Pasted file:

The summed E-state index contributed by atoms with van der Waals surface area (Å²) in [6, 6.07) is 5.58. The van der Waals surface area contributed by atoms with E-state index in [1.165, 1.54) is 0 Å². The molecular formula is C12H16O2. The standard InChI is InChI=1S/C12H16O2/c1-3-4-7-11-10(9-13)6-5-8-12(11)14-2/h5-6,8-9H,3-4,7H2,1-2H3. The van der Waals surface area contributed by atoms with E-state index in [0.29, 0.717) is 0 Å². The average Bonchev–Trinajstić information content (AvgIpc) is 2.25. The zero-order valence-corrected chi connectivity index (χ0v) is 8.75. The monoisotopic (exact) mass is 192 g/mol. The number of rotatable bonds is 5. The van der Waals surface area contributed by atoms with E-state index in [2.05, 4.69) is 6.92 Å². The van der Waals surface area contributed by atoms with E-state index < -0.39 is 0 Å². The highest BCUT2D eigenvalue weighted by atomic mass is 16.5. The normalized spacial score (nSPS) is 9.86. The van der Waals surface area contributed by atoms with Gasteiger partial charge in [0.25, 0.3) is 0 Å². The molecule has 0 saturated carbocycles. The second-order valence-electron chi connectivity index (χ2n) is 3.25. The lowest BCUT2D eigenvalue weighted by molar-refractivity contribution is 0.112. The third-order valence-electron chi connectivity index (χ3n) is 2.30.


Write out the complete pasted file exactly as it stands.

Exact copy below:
The summed E-state index contributed by atoms with van der Waals surface area (Å²) in [6, 6.07) is 5.58. The van der Waals surface area contributed by atoms with E-state index in [1.165, 1.54) is 0 Å². The molecular formula is C12H16O2. The standard InChI is InChI=1S/C12H16O2/c1-3-4-7-11-10(9-13)6-5-8-12(11)14-2/h5-6,8-9H,3-4,7H2,1-2H3. The van der Waals surface area contributed by atoms with E-state index in [0.29, 0.717) is 0 Å². The average Bonchev–Trinajstić information content (AvgIpc) is 2.25. The zero-order valence-corrected chi connectivity index (χ0v) is 8.75. The monoisotopic (exact) mass is 192 g/mol. The number of rotatable bonds is 5. The van der Waals surface area contributed by atoms with E-state index in [2.05, 4.69) is 6.92 Å². The van der Waals surface area contributed by atoms with E-state index < -0.39 is 0 Å². The highest BCUT2D eigenvalue weighted by atomic mass is 16.5. The normalized spacial score (nSPS) is 9.86. The van der Waals surface area contributed by atoms with Gasteiger partial charge in [0.25, 0.3) is 0 Å². The molecule has 0 saturated carbocycles. The second-order valence-electron chi connectivity index (χ2n) is 3.25. The lowest BCUT2D eigenvalue weighted by molar-refractivity contribution is 0.112. The third-order valence-electron chi connectivity index (χ3n) is 2.30.